"I Just Want to Be Happy"
How many times have you heard that? Or said it?
“I’d be happy if I could lose another 10 pounds but I hate starving all the time!” “I love the people I work with but I’m so unhappy with my job.” “I can’t stand this apartment any more; I want a house!” “I’ll never be happy here. Don’t you see how people look at me?” “I don’t get squat from attending my church but I’m not going through ripping my wife away from her Bible study friends. I just want her to be happy!”
It’s like happiness is something we make a trade for. “I’ll give up ________ (fill in the blank) in return for 'being happy.'" But it never seems to work out, does it?
Three things make us unhappy:
- Not getting something we want
- Not getting to do what we want to do
- Not having people think what we want them to think
Anxiety comes from unmet expectations, and all three of these start with expectations…of ourselves, of other people or of God. And we humans create a never-ending stream of expectations.
Even when we get what we think we want, we’re not happy for long. Or down deep. No sooner do we get the thing we want than we want something else. The thing we want might make us happy for a little while, but stuff changes, something new appears and happiness fades. And getting people’s approval is never certain and is as fickle as a housefly. “You wouldn’t worry so much about what others think of you if you realized how seldom they do,” said Eleanor Roosevelt.
“Happy” means “a state of well-being, a pleasurable or satisfying experience.” It comes from the same root word as “haphazard." It connotes random. Spurious. Here and there. Unpredictable.
But the word “joy," which comes from the word “rejoice,” means “to feel great delight, to welcome or to be glad.” Depending on the translation, the Bible uses the words “happy” and “happiness” about 30 times, while “joy” and “rejoice” appear over 300 times.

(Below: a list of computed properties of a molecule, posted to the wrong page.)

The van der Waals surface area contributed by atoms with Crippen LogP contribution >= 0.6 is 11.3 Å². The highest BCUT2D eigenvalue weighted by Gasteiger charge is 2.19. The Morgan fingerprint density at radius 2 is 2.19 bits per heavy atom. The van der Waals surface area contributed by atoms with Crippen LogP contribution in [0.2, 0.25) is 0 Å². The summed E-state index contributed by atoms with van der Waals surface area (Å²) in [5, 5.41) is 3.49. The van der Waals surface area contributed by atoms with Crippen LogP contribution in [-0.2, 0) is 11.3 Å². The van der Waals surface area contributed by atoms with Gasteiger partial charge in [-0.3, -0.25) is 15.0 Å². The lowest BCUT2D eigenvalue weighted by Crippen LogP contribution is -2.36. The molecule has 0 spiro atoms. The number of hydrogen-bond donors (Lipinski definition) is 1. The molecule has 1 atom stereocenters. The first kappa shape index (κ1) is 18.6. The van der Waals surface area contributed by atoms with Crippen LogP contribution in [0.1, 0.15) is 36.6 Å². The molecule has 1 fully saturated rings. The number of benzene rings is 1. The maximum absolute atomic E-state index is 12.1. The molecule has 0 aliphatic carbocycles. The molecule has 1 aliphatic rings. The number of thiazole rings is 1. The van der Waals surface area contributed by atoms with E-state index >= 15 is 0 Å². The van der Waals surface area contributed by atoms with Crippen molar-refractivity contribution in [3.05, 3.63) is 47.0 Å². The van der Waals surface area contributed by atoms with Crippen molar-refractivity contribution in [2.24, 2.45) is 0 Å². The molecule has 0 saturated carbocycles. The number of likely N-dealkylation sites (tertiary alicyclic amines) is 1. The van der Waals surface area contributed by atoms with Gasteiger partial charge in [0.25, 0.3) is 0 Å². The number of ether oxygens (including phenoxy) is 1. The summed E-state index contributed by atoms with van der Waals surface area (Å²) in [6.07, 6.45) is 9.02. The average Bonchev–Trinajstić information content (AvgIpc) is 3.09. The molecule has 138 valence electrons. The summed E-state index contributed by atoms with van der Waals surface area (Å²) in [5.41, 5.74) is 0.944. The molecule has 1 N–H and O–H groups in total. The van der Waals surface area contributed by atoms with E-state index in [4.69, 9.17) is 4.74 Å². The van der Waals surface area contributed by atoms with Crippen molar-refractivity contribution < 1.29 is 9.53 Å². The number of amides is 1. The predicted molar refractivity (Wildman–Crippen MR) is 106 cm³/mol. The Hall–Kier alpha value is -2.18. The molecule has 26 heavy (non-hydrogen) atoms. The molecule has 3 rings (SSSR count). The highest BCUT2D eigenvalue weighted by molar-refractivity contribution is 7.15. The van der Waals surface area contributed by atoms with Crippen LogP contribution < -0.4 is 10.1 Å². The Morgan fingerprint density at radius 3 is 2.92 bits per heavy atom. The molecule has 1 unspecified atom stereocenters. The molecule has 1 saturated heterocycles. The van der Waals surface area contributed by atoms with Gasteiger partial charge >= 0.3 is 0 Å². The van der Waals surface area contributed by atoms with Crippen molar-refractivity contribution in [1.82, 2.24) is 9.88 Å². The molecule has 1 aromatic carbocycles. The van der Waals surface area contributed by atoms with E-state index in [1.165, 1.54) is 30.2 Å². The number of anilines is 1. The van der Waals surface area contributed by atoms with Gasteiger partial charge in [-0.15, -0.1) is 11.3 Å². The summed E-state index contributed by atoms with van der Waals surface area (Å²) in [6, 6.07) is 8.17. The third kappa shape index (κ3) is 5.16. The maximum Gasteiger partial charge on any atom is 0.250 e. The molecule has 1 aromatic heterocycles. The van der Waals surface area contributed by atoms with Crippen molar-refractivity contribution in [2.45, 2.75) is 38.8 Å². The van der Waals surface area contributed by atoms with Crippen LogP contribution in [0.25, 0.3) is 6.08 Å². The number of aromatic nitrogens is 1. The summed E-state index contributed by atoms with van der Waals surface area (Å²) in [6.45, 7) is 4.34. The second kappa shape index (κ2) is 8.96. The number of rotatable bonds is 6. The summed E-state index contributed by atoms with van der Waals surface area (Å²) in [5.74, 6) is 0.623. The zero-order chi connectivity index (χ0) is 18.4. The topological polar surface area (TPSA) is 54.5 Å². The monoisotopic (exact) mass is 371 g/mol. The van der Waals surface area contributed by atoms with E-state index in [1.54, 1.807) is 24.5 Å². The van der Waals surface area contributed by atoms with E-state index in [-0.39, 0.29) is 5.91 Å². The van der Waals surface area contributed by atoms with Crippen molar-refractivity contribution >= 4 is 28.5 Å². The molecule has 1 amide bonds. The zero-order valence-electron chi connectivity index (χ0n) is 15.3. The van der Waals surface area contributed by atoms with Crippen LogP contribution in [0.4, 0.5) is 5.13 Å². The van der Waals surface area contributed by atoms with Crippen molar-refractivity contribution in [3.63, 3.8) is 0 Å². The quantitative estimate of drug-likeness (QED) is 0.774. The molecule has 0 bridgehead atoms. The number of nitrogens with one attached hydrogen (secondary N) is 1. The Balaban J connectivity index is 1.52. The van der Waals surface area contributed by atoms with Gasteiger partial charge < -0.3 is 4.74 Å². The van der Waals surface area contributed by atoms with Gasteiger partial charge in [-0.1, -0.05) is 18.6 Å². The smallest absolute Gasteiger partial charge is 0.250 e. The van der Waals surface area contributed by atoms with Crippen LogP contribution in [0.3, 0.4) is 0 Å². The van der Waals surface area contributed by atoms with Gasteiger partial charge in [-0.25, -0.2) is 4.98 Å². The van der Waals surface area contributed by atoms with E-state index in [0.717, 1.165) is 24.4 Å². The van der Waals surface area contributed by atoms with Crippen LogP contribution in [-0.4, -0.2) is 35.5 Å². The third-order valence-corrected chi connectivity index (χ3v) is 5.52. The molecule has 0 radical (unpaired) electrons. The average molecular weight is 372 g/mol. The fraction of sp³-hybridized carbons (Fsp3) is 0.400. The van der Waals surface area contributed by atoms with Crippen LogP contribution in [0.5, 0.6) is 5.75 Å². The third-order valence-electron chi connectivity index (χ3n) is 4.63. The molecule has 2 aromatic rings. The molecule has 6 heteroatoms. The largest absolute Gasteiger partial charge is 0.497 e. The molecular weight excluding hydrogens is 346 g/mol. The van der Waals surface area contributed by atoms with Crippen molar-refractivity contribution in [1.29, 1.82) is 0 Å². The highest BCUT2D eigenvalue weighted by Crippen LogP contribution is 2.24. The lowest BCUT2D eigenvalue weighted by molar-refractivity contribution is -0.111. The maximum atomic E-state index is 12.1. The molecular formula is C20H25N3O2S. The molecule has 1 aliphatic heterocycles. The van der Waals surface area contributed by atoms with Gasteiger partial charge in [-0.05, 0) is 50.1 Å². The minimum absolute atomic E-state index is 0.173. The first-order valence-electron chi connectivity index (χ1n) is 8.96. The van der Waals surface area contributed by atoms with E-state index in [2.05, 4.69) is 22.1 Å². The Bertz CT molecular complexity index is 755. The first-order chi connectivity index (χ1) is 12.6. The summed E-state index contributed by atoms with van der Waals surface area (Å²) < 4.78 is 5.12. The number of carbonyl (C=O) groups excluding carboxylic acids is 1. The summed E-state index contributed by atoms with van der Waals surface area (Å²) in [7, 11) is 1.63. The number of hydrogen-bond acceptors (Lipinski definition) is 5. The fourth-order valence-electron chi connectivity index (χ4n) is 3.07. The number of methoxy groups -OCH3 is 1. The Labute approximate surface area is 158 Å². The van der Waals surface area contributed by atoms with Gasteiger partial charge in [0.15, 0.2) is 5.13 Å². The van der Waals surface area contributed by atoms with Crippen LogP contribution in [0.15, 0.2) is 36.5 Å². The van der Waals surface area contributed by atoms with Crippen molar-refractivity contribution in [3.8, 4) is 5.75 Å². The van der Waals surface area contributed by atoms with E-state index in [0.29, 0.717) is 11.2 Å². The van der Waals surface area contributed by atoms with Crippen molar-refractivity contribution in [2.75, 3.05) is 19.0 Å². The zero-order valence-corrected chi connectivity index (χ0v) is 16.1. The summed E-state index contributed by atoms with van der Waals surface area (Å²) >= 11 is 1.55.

For me, “joy” rides on two things--love and hope. It first came when I grasped that I was loved--like really loved--by my Heavenly Father. And it hasn’t left since. I have an irrevocable hope because I know I am loved. That I will always be loved. Personally. By the God of the universe. He knows my name! And He loves me. Individually. Amazing, huh?
The only sure cure for anxiety is a grateful heart. And for the Christ-follower who "gets it," gratitude is the "default setting" of the heart. Grasping how much God loves us, how He forgives us, how He’s always there for us--that’s the source of real joy. And this joy isn’t dependent on our circumstances. It’s available 24/7/365. Not haphazard. It’s there for every Christ-follower.
“The men whom I have seen succeed best in life have always been cheerful and hopeful men, who went about their business with a smile on their faces, and took the changes and chances of this mortal life like men, facing rough and smooth alike as it came.” ~ Charles Kingsley
Question: What keeps you from being cheerful and hopeful?
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